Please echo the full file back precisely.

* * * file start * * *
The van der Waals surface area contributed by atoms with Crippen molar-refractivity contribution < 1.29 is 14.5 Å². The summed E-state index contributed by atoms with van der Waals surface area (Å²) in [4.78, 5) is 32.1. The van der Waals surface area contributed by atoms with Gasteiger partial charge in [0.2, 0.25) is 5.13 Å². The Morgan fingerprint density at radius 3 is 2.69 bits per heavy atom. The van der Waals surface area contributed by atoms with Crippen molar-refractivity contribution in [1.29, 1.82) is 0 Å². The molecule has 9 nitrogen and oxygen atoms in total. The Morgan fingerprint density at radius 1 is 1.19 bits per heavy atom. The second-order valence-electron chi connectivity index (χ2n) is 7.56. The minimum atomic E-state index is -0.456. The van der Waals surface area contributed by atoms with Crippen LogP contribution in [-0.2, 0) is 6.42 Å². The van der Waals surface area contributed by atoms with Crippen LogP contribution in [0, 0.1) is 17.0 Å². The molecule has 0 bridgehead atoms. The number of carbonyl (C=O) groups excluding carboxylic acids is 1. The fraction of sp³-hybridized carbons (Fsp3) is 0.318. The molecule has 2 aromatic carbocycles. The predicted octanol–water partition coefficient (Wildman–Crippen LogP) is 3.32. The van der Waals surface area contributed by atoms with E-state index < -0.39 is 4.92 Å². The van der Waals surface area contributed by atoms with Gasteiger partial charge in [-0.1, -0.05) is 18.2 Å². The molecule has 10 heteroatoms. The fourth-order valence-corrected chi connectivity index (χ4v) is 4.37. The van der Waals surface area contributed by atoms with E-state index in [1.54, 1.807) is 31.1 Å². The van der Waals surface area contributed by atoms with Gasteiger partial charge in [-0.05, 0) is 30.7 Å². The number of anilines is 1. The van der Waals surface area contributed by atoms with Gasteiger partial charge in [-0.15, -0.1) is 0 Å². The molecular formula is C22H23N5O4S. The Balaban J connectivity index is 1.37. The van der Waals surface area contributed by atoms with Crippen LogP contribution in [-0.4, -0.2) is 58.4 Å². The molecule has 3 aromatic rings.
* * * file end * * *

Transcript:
The van der Waals surface area contributed by atoms with Crippen molar-refractivity contribution < 1.29 is 14.5 Å². The summed E-state index contributed by atoms with van der Waals surface area (Å²) in [4.78, 5) is 32.1. The van der Waals surface area contributed by atoms with Gasteiger partial charge in [0.2, 0.25) is 5.13 Å². The Morgan fingerprint density at radius 3 is 2.69 bits per heavy atom. The van der Waals surface area contributed by atoms with Crippen molar-refractivity contribution in [1.29, 1.82) is 0 Å². The molecule has 9 nitrogen and oxygen atoms in total. The Morgan fingerprint density at radius 1 is 1.19 bits per heavy atom. The second-order valence-electron chi connectivity index (χ2n) is 7.56. The minimum atomic E-state index is -0.456. The van der Waals surface area contributed by atoms with Crippen LogP contribution in [-0.2, 0) is 6.42 Å². The van der Waals surface area contributed by atoms with Crippen LogP contribution in [0, 0.1) is 17.0 Å². The molecule has 0 bridgehead atoms. The number of carbonyl (C=O) groups excluding carboxylic acids is 1. The fraction of sp³-hybridized carbons (Fsp3) is 0.318. The molecule has 2 aromatic carbocycles. The predicted octanol–water partition coefficient (Wildman–Crippen LogP) is 3.32. The van der Waals surface area contributed by atoms with E-state index < -0.39 is 4.92 Å². The van der Waals surface area contributed by atoms with Gasteiger partial charge in [-0.1, -0.05) is 18.2 Å². The molecule has 10 heteroatoms. The fourth-order valence-corrected chi connectivity index (χ4v) is 4.37. The van der Waals surface area contributed by atoms with E-state index in [1.54, 1.807) is 31.1 Å². The van der Waals surface area contributed by atoms with Gasteiger partial charge in [-0.05, 0) is 30.7 Å². The number of anilines is 1. The van der Waals surface area contributed by atoms with Gasteiger partial charge in [-0.15, -0.1) is 0 Å². The molecular formula is C22H23N5O4S. The Balaban J connectivity index is 1.37. The van der Waals surface area contributed by atoms with Crippen LogP contribution in [-0.4, -0.2) is 58.4 Å². The molecule has 3 aromatic rings.